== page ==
“We expect a November hike because of what the BoE has said, not what the data have done,” – Bank of America Merrill Lynch.
The Bank of England has backed itself up against a wall with September’s interest rate warning, according to one economist, who says a November rate hike is necessary for the sake of the BoE’s credibility but the wrong move for the economy.
Never before in the BoE’s history as an independent central bank has the case for action been so weak at the beginning of a hiking cycle, and markets so certain that policymakers will move.
“We expect a BoE rate hike on 2 Nov. because of what rate setters have said, not what the data have done,” says Robert Wood, chief UK economist at Bank of America Merrill Lynch.
The Monetary Policy Committee at the Bank of England said in September that it could withdraw stimulus from the market (hike rates) over the coming months if inflation continued to march north of its 2% target and the economy remained on an even keel.
“We only reluctantly changed our call from them staying on hold after several rate setters doubled down on their September guidance that a hike was coming,” says Wood.
Market prices of UK government bonds now imply more than an 80% chance of an interest rate hike in November while Wood says it would take a third-quarter GDP reading of 0.0% or worse to prevent the Bank of England from pulling the trigger.
Sterling has risen from the depths of its August lows in response to the evolution of market expectations around rates, posting a year to date gain over the US Dollar and halving its 2017 loss against a resurgent Euro to around 4.5%.
“Inflation has peaked we think and will drop below 2% next year,” says Wood. “We think the BoE inflation forecast is well off beam given fading pipeline inflation pressures.”
UK wage growth is currently trending at around 2% per year and, according to Wood, this is insufficient to deliver 2% underlying inflation on a sustainable basis.
In addition, retail sales growth is showing signs of stalling, with volumes the weakest in four years, while labour market gains have also slowed. But markets are still pricing a hike in November and more to come once into 2018.
“Tenreyro mentioned this in her testimony: if the BoE get it wrong they may need to cut more in the future than they would otherwise have done. It may be safer to wait and see. That would be our view too for what it’s worth,” says Wood.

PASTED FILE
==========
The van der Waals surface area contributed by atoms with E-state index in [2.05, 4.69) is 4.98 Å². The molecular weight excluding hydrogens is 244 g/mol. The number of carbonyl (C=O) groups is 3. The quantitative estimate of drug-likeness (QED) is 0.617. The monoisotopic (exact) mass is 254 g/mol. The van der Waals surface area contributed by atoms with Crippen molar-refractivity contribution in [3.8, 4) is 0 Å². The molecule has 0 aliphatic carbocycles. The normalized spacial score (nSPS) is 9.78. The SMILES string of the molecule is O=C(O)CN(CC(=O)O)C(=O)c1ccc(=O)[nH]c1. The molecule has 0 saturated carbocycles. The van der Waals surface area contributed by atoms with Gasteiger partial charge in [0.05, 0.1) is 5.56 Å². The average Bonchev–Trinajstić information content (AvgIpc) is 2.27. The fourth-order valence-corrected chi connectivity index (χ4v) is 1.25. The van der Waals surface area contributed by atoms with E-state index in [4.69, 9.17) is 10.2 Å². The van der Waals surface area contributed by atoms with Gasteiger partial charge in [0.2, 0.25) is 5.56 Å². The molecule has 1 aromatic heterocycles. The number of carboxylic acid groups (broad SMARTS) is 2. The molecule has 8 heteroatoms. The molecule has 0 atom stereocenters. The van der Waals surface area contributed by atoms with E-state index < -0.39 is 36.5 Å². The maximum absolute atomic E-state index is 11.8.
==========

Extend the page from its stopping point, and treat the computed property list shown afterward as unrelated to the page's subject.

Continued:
In among the recent economic statistics, and the market implied predictions for interest rates in November and beyond, is a recipe for an accelerated economic slowdown that merely backs the Bank of England into another corner.
This corner will have the same above target inflation and slowing economy on the one side of it and plenty of damaged credibility on the other.
MPC Is Divided But Majority May Still Hike
Traders are nearly unanimous in their expectation of a November rate hike. But the Bank of England’s panel of interest rate setters, the Monetary Policy Committee, is not nearly as unified.
“Jon Cunliffe’s recent comments suggesting he would not support a November hike have put the cat among the pigeons. We assume no hike is perhaps a 25% probability event, but it’s hard to know,” says Wood. “Mark Carney and the MPC could have been leading us on a merry dance here.”
All of the indications are that a simple majority will vote for a rate hike in November, although there could be a number of dissenters, which isn’t a good thing for Sterling.
“Based on their testimony to MPs this week, David Ramsden and Silvana Tenreyro seemed to us more likely than not to call for no change in policy in November,” says Wood. “Jon Cunliffe’s recent comments on BBC Wales suggested he would not support a hike in November.”
This means three of the nine voters on the MPC may depart from the herd and vote against a rate hike. Andy Haldane and Ben Broadbent are both internal members of the MPC and so, according to Wood, are likely to vote with governor Mark Carney for a hike.
Michael Saunders and Ian McCafferty’s hawkish views, favouring higher rates, are well known and so it is probably safe to say these two are quite likely to vote for a hike. Gertjan Vlieghe, who has historically opposed a tightening of policy, dropped his opposition in September and suggested he might back a rate rise too.
“This leaves us expecting a 6-3 vote, though we are more than usually uncertain about that. It could be a 5-4,” says Wood. “The vote will matter for how we interpret the Inflation Report.”
November or December?
A narrow majority of the MPC may seem likely to support a hike in November but, with recent data taken into account, at least one strategist is suggesting the Bank of England will kick the can down the road.
“Inflation as measured by the consumer price report is on the rise but as some U.K. policymakers including Governor Carney pointed out this past month, CPI could have peaked in October,” says Kathy Lien, a managing director of foreign exchange strategy at BK Asset Management in New York City.
Lien notes the recent pickup in wage growth in the UK and forecasts that rising pay levels will eventually mean a recovery in consumer spending and a consequent pickup in underlying inflation pressures. But she also flags uncertainty over when this is likely to happen.
“Investors may be pricing in a rate hike in November but based on the big drop in retail sales last month, they may delay the move to December,” she warns.
Meanwhile, with no major economic reports due from the UK in the week ahead, and policymakers set to remain silent, the Pound’s fate will be determined by Brexit headlines, the direction of the US Dollar and the European Central Bank’s eagerly anticipated monetary policy announcement.
“On a technical basis, GBP/USD has found support at the 50-day Simple Moving Average, so if there’s a place for a reversal, it would be off those levels,” says Lien.
Source: Pound Sterling Live